(Host) In 1968, Morrisville native Al Boright enlisted in the U.S. Army. Thirty-six years later, Boright is recounting his experiences for Vermont audiences in an autobiographical performance that captures the horror – and humor – of his duty in Vietnam.
VPR’s Steve Zind takes us backstage for “The Woodchuck Warrior.”
(Zind) Al Boright’s one-man play “The Woodchuck Warrior, Journal of a Vietnam Vet” starts with a description of a meeting Boright has with his commanding officer. It’s 1970. Boright is a newly minted Army officer in Vietnam.
(Boright) “Lieutenant, I’m gonna send you to the field. You’ll never have such a chance to do things for people as an infantry platoon leader. You’ll love it! Damn, I miss combat!”
(Zind) Boright quickly makes it clear to the audience that he didn’t share the colonel’s enthusiasm. Opposed to the war in Vietnam, Boright found himself fighting in it anyway.
After describing his conversation with the colonel, Boright backtracks: briefly taking the audience from his childhood in small town Vermont to his graduation from Harvard, as he points out, in the bottom quarter of his class.
Boright says nothing in life prepared him for service in Vietnam, or for avoiding it when his number came up in 1968. The only way he could think of to dodge the draft was to enlist in officer candidate school.
In “The Woodchuck Warrior,” Boright uses songs, letters and journal entries to capture the poignancy and humor of his Vietnam experience. The set is spare. A small table and chair, a cot, a trunk and a guitar. Boright occasionally changes his shirt or puts on a hat to mark the passage of time until he arrives in Vietnam.
He describes the awe and horror he felt witnessing an air show on his first day there.
(Boright) “This is Thunder Road and the Fourth of July rolled into one and intensified. ‘Boom, boom, crash, ratta, ratta, phfsst. Kathud, kathud’. As the perfect climax for the ‘Welcome to Vietnam’ edition of the firepower display, two Cobra gunships tear over the bleachers, their rockets blasting over the roar of the miniguns that are tested on Mt. Mansfield and that can put a round in each square inch of a football field within a few seconds. It was scary. But there was a comforting aspect to the fire power display. This firepower might help me get home again to Vermont, in the summertime. Hell, I’ll take mud season. Give me a long series of days with weather so dismal that weatherman Stuart Hall’s smile splits him open to his ears. At the conclusion of the show, the two Cobras conduct a final flashy maneuver to salute us and bid us good day, but one of the pilots loses control. One Cobra crashes, killing both pilots on board. Welcome to Vietnam.”
(Zind) Boright got the idea for “The Woodchuck Warrior” about five years ago when his sister showed him some letters he’d written to her during his time in Vietnam.
(Boright, reading) “I’ve just completed a little more than a week in the Boonies. It hasn’t been bad, as I am in charge and can stop to take a break anytime I want.”
(Zind) As he went through the letters and the journal he’d kept, Boright began to remember details and events and organize them into a narrative. There’s a lot of humor in Woodchuck Warrior, along with graphic descriptions of the war and its casualties.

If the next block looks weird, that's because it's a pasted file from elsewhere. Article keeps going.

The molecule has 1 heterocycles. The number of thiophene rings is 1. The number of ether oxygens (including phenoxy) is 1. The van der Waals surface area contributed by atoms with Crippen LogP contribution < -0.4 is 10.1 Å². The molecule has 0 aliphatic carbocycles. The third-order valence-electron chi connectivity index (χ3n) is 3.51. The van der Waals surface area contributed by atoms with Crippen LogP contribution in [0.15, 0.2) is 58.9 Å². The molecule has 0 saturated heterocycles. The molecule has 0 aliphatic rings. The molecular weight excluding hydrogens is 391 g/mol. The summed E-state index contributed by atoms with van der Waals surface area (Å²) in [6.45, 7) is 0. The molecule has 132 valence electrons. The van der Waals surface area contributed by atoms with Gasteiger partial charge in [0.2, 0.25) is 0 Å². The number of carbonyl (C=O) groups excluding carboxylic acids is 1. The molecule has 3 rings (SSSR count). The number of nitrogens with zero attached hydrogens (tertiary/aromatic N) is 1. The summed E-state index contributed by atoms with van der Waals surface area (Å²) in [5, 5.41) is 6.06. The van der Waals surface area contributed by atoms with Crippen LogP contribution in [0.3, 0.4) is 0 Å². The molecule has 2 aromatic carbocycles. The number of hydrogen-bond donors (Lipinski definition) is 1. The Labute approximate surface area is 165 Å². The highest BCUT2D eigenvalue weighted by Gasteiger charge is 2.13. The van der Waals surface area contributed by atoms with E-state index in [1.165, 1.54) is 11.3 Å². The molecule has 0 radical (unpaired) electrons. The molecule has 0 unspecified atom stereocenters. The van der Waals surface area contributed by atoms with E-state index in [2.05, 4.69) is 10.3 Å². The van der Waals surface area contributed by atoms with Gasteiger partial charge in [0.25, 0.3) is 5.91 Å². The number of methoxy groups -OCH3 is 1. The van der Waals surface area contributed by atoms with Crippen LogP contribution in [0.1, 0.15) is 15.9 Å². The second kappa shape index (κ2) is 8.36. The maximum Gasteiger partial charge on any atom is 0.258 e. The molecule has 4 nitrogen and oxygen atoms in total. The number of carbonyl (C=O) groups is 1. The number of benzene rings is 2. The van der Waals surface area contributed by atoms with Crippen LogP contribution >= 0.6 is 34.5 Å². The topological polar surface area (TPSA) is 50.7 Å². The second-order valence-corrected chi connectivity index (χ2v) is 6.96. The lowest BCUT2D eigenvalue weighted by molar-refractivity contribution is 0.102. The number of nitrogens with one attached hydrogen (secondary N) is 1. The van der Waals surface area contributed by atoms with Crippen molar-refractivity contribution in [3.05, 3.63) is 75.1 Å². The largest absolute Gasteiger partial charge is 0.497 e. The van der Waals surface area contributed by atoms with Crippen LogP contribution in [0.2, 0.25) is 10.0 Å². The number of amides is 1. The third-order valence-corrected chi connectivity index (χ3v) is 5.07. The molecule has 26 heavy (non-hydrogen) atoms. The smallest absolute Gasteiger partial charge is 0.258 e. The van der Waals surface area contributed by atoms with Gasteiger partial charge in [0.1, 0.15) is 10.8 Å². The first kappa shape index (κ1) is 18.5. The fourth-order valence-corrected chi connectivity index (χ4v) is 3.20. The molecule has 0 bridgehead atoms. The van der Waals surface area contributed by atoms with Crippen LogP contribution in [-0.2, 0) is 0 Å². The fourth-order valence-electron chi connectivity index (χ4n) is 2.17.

Boright says even when he was miserable, he saw humor around him, perhaps as a survival mechanism.
(Boright) “When you’re doing bayonet practice in basic training and you’re running with your rifle with a bayonet on the end and you’re stabbing it into rubber tires that represent a human being. That made me cry. And then I realized that some of the guys that were doing that were hilarious. There were these little wonkie guys running with their bayonets and their helmets would fall off and they’d get them stuck in the rubber tire and it was pretty funny if you could get beyond the crying.”
(Zind) Boright’s tour of duty in Vietnam ended abruptly in the jungle near the Cambodian border. At one point in “The Woodchuck Warrior” he talks about recuperating in a hospital bed halfway around the world. Suddenly he’s confronted by a beautiful reminder of home.
(Boright) “Suddenly through the haze, this absolutely beautiful blond woman comes walking toward the bed where I lay. Vermont skier, Suzy Chaffee, appeared in front of my heavily sedated face: blond, cheerful, and so beautiful I wanted to cry. She’s excited that I’m a Vermonter and so am I. And she’s nice, a total babe, even though she’s from Rutland. Just kidding.”
(Zind) Boright began working on “The Woodchuck Warrior” before the war in Iraq. He says if the message it contains is personal, not political and applies to any war.
(Boright) “This wasn’t motivated by my feelings about Iraq. But having been a soldier, you come away with some strong feelings. Someone who has had the military experience really thinks that you don’t do this except as an absolute last resort. Those are strong feelings.”
(Zind) Boright says his experience in Vietnam was valuable but if he had the chance to trade it, he would do it gladly.
(Song from play)
“Oh Daddy, Daddy tell me, what does it mean to die?
What does it mean to kill? Who does it then, and why?”
(Zind) For VPR Backstage, I’m Steve Zind.
“Two different kinds of killing, one bad and one is good?
Yes Dad, I’ve heard it said
Guess I just haven’t understood.”
(Host) Al Boright will perform “The Woodchuck Warrior” this Saturday evening at Montpelier City Hall and the following weekend at the Hyde Park Opera House.